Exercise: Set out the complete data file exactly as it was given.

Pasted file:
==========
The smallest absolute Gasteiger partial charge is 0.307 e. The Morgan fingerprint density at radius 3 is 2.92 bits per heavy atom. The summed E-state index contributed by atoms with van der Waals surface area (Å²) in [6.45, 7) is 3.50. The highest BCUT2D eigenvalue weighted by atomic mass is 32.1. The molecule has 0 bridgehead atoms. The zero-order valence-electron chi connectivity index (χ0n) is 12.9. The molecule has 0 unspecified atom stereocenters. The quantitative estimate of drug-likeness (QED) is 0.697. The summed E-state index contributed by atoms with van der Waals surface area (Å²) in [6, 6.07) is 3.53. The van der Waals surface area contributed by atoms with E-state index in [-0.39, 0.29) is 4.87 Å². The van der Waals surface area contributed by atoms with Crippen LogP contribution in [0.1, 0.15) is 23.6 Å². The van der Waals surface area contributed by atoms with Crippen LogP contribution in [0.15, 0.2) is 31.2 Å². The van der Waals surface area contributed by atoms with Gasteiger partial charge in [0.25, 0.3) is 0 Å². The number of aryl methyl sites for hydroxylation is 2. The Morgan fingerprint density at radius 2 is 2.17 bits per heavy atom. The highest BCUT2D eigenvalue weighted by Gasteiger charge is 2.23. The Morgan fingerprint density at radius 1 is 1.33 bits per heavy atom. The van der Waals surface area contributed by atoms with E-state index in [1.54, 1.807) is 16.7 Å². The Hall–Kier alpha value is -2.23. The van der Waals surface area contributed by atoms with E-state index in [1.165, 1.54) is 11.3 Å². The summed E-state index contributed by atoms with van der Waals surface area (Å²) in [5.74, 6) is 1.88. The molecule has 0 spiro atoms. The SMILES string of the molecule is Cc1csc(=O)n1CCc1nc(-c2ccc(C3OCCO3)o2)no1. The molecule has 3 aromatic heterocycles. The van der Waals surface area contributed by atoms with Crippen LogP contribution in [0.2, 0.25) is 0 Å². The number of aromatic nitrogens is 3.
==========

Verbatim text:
The smallest absolute Gasteiger partial charge is 0.307 e. The Morgan fingerprint density at radius 3 is 2.92 bits per heavy atom. The summed E-state index contributed by atoms with van der Waals surface area (Å²) in [6.45, 7) is 3.50. The highest BCUT2D eigenvalue weighted by atomic mass is 32.1. The molecule has 0 bridgehead atoms. The zero-order valence-electron chi connectivity index (χ0n) is 12.9. The molecule has 0 unspecified atom stereocenters. The quantitative estimate of drug-likeness (QED) is 0.697. The summed E-state index contributed by atoms with van der Waals surface area (Å²) in [6, 6.07) is 3.53. The van der Waals surface area contributed by atoms with E-state index in [-0.39, 0.29) is 4.87 Å². The van der Waals surface area contributed by atoms with Crippen LogP contribution in [0.1, 0.15) is 23.6 Å². The van der Waals surface area contributed by atoms with Crippen LogP contribution in [0.15, 0.2) is 31.2 Å². The van der Waals surface area contributed by atoms with Gasteiger partial charge in [0.25, 0.3) is 0 Å². The number of aryl methyl sites for hydroxylation is 2. The Morgan fingerprint density at radius 2 is 2.17 bits per heavy atom. The highest BCUT2D eigenvalue weighted by Gasteiger charge is 2.23. The Morgan fingerprint density at radius 1 is 1.33 bits per heavy atom. The van der Waals surface area contributed by atoms with E-state index in [1.54, 1.807) is 16.7 Å². The Hall–Kier alpha value is -2.23. The van der Waals surface area contributed by atoms with E-state index in [1.165, 1.54) is 11.3 Å². The summed E-state index contributed by atoms with van der Waals surface area (Å²) in [5.74, 6) is 1.88. The molecule has 0 spiro atoms. The SMILES string of the molecule is Cc1csc(=O)n1CCc1nc(-c2ccc(C3OCCO3)o2)no1. The molecule has 3 aromatic heterocycles. The van der Waals surface area contributed by atoms with Crippen LogP contribution in [0.2, 0.25) is 0 Å². The number of aromatic nitrogens is 3.